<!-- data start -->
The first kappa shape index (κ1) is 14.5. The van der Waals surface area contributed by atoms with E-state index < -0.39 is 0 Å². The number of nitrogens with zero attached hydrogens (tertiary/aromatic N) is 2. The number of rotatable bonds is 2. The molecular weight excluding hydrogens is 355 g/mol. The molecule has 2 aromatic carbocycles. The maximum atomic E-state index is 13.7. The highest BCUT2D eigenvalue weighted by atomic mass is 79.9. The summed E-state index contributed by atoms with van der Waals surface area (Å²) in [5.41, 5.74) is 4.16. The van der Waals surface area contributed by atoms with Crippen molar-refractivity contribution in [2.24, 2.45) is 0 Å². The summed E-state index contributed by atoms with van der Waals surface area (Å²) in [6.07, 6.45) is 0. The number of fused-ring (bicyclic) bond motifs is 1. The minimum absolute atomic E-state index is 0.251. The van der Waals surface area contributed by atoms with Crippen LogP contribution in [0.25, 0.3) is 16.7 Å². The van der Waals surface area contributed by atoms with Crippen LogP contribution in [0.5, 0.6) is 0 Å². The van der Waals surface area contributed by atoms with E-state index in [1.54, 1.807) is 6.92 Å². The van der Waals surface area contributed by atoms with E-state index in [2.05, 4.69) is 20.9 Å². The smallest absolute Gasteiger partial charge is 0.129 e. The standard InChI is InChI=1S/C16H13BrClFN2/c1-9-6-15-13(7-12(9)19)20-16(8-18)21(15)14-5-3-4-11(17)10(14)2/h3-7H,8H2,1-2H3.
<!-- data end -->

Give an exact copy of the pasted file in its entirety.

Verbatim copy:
The first kappa shape index (κ1) is 14.5. The van der Waals surface area contributed by atoms with E-state index < -0.39 is 0 Å². The number of nitrogens with zero attached hydrogens (tertiary/aromatic N) is 2. The number of rotatable bonds is 2. The molecular weight excluding hydrogens is 355 g/mol. The molecule has 2 aromatic carbocycles. The maximum atomic E-state index is 13.7. The highest BCUT2D eigenvalue weighted by atomic mass is 79.9. The summed E-state index contributed by atoms with van der Waals surface area (Å²) in [5.41, 5.74) is 4.16. The van der Waals surface area contributed by atoms with Crippen molar-refractivity contribution in [2.24, 2.45) is 0 Å². The summed E-state index contributed by atoms with van der Waals surface area (Å²) in [6.07, 6.45) is 0. The number of fused-ring (bicyclic) bond motifs is 1. The minimum absolute atomic E-state index is 0.251. The van der Waals surface area contributed by atoms with Crippen LogP contribution in [0.25, 0.3) is 16.7 Å². The van der Waals surface area contributed by atoms with Crippen LogP contribution in [0.5, 0.6) is 0 Å². The van der Waals surface area contributed by atoms with E-state index in [1.54, 1.807) is 6.92 Å². The van der Waals surface area contributed by atoms with E-state index in [2.05, 4.69) is 20.9 Å². The smallest absolute Gasteiger partial charge is 0.129 e. The standard InChI is InChI=1S/C16H13BrClFN2/c1-9-6-15-13(7-12(9)19)20-16(8-18)21(15)14-5-3-4-11(17)10(14)2/h3-7H,8H2,1-2H3.